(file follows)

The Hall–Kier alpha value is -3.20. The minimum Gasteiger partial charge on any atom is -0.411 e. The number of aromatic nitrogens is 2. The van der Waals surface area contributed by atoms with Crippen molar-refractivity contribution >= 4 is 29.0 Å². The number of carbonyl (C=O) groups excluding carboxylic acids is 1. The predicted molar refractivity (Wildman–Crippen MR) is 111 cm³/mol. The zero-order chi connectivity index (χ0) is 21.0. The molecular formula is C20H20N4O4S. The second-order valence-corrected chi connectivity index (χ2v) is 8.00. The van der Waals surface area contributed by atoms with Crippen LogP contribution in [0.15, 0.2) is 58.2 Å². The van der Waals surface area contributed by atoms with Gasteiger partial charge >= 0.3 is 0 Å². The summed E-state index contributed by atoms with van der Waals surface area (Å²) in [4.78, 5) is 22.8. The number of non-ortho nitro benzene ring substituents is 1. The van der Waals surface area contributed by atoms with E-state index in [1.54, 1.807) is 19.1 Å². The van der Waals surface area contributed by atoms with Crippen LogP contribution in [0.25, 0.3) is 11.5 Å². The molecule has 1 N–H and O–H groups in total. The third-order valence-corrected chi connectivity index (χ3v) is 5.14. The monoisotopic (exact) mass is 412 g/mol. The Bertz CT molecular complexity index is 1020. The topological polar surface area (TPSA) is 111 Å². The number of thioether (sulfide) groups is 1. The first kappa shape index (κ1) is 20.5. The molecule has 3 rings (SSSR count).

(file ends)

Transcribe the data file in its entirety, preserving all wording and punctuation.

The Hall–Kier alpha value is -3.20. The minimum Gasteiger partial charge on any atom is -0.411 e. The number of aromatic nitrogens is 2. The van der Waals surface area contributed by atoms with Crippen molar-refractivity contribution >= 4 is 29.0 Å². The number of carbonyl (C=O) groups excluding carboxylic acids is 1. The predicted molar refractivity (Wildman–Crippen MR) is 111 cm³/mol. The zero-order chi connectivity index (χ0) is 21.0. The molecular formula is C20H20N4O4S. The second-order valence-corrected chi connectivity index (χ2v) is 8.00. The van der Waals surface area contributed by atoms with Crippen LogP contribution in [0.15, 0.2) is 58.2 Å². The van der Waals surface area contributed by atoms with Gasteiger partial charge >= 0.3 is 0 Å². The summed E-state index contributed by atoms with van der Waals surface area (Å²) in [4.78, 5) is 22.8. The number of non-ortho nitro benzene ring substituents is 1. The van der Waals surface area contributed by atoms with E-state index in [1.54, 1.807) is 19.1 Å². The van der Waals surface area contributed by atoms with Crippen LogP contribution in [0.25, 0.3) is 11.5 Å². The molecule has 1 N–H and O–H groups in total. The third-order valence-corrected chi connectivity index (χ3v) is 5.14. The monoisotopic (exact) mass is 412 g/mol. The Bertz CT molecular complexity index is 1020. The topological polar surface area (TPSA) is 111 Å². The number of thioether (sulfide) groups is 1. The first kappa shape index (κ1) is 20.5. The molecule has 3 rings (SSSR count).